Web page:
RACINE — Monitoring of the Root River began Thursday as officials gather baseline information before treated wastewater from Waukesha flows down the tributary.

A team of University of Wisconsin-Parkside professors and science students and U.S. Geological Survey researchers are gauging the river’s water quality and biological conditions as they stand now, according to a Waukesha Water Utility news release.

It will still be several years until Waukesha’s treated wastewater enters the Root. The plan is part of Waukesha’s approved request for Lake Michigan water, which is tied up in litigation and has been vehemently opposed by some Racine officials.

The Waukesha Water Utility said it is starting monitoring several years ahead of what the Great Lakes Compact Council — the body that approved the city’s diversion request — required. The council had dictated that Waukesha begin tests once it started piping water into the river.

“We’re starting now so we will more fully understand the river’s current condition so that when we borrow Lake Michigan water and return it to the river, we can protect water quality in the river and enhance the river’s fisheries,” said Dan Duchniak, general manager of the utility.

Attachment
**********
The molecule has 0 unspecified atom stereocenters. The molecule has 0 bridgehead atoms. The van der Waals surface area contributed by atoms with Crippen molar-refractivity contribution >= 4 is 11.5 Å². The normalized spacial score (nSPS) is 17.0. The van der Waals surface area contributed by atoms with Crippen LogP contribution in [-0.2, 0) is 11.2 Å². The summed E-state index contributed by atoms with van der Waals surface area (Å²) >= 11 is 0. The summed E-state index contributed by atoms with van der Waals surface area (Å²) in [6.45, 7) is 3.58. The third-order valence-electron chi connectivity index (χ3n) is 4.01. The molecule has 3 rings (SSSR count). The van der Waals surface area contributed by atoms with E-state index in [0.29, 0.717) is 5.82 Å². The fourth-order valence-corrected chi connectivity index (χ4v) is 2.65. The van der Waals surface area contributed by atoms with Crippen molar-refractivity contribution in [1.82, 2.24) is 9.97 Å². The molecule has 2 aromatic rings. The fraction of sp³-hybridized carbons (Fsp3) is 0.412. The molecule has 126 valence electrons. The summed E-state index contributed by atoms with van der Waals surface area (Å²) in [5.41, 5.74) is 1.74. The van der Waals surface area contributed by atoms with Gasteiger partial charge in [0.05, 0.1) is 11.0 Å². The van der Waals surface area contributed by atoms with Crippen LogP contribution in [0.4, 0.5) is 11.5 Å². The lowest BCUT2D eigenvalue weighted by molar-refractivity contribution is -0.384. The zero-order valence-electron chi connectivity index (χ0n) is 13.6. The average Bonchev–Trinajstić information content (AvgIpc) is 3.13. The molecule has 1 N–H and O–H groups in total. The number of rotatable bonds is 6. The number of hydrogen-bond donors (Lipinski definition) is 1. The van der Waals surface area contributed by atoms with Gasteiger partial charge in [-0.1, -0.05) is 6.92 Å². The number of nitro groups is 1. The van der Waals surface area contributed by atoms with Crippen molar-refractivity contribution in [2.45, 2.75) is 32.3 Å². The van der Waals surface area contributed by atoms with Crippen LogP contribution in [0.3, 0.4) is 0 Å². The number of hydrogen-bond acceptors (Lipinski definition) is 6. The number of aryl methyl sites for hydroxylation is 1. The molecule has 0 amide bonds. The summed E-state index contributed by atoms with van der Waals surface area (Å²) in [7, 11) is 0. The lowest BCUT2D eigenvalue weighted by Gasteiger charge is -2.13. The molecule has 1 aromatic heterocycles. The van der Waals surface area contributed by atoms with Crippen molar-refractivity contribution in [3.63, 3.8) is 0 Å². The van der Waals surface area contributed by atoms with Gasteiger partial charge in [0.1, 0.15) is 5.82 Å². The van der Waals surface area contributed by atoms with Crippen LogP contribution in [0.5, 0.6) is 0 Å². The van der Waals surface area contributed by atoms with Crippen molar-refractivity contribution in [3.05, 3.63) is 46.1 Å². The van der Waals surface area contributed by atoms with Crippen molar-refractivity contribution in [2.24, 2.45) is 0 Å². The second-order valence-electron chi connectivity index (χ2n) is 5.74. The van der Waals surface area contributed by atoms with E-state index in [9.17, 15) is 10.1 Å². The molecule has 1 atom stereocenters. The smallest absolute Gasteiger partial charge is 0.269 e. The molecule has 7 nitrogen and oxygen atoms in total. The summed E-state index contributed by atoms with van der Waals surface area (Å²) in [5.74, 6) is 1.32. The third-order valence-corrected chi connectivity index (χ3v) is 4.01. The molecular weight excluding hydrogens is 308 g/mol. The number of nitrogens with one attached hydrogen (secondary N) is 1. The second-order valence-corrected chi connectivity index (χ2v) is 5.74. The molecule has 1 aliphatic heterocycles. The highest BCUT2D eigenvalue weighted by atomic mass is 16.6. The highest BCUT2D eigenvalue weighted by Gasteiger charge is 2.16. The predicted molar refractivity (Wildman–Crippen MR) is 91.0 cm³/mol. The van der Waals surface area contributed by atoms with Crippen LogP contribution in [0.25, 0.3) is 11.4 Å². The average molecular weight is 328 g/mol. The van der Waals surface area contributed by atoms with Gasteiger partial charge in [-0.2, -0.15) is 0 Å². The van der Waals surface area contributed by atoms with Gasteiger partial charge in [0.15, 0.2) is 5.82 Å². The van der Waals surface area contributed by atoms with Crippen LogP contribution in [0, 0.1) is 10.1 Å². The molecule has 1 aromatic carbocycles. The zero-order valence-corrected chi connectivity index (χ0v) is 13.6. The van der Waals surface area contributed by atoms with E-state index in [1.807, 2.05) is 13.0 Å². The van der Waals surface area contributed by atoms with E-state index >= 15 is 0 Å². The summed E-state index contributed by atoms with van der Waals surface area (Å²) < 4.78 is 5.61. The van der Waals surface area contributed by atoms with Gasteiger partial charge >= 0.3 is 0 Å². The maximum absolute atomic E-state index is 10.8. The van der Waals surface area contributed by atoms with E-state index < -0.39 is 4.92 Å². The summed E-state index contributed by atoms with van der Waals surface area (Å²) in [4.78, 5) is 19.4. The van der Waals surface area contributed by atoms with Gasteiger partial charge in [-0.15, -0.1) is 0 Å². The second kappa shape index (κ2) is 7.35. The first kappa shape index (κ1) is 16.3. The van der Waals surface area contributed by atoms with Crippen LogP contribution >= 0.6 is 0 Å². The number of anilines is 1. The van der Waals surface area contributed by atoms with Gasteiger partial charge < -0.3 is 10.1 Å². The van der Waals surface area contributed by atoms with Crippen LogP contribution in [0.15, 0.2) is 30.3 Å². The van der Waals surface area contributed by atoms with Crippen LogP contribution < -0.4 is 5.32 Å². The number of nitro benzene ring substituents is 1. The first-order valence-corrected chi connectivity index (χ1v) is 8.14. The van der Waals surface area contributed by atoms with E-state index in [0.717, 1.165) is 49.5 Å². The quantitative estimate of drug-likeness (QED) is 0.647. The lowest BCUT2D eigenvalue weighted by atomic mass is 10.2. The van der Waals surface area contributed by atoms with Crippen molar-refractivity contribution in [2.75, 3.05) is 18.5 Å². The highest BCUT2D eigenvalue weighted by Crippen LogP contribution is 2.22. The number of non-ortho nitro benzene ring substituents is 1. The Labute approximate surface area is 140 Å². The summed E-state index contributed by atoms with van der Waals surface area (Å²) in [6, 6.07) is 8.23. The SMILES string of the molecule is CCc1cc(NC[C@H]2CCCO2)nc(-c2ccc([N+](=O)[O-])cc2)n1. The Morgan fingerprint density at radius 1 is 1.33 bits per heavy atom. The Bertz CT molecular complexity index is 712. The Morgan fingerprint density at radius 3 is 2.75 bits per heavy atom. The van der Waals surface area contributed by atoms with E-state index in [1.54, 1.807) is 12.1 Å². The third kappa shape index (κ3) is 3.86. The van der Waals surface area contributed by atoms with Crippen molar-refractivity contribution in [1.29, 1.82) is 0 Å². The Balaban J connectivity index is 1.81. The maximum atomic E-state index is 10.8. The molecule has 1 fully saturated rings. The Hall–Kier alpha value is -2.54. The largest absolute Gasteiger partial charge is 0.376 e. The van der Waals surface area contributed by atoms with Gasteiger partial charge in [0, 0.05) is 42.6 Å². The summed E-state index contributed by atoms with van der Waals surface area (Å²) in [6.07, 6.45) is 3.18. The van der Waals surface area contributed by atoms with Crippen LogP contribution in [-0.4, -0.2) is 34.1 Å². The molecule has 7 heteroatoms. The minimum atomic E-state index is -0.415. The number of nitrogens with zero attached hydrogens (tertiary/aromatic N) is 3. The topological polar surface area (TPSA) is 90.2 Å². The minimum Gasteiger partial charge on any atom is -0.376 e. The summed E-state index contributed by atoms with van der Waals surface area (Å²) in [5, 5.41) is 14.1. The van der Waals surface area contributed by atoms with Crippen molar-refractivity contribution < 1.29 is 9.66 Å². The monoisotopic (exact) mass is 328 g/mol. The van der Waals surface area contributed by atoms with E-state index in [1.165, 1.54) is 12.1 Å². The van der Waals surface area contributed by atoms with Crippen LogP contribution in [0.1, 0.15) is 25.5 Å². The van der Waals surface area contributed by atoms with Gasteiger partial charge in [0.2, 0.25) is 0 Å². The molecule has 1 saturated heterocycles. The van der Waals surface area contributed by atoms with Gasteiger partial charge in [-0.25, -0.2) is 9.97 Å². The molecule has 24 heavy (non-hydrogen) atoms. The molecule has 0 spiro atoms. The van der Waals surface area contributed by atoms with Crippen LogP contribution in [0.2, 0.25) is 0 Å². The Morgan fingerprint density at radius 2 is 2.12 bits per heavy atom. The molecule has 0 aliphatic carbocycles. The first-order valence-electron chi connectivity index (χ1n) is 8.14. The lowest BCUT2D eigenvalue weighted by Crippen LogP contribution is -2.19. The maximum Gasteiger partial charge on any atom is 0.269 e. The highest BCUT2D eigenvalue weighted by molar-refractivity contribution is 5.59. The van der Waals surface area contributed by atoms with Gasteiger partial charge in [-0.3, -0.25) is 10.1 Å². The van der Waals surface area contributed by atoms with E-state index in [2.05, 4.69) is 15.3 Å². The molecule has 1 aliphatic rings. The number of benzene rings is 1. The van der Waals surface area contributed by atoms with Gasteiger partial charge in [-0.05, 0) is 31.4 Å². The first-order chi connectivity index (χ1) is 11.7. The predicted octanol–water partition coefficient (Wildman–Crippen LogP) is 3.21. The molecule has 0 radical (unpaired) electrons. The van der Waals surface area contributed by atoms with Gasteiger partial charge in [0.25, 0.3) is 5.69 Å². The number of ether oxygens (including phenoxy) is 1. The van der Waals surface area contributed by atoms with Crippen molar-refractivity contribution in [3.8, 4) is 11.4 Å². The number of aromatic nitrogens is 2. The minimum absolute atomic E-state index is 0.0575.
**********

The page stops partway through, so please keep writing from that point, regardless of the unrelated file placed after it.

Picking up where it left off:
In addition to the regular water quality monitoring, UW-Parkside will conduct fish monitoring in summer and fall, according to the news release. U.S. Geological Survey staff will measure stream flow and water quality parameters such as temperature, oxygen levels and water clarity.


construction planned

Under the plan approved last year, Waukesha will divert an average of 8.2 million gallons of Lake Michigan water per day, returning all of the water to the lake via the Root.

Pending the outcome of legal challenges, Waukesha tentatively plans to begin construction of pipelines in 2019. One of the pipelines will discharge treated wastewater into the Root River at 60th Street in Franklin, just south of Oakwood Road.

Racine officials battled against the plan for some time amid concerns about the impact on the Root and the precedent it sets for other communities to get lake water.

The Waukesha Water Utility argues the water discharged into the river will be clean and improve the river’s health.


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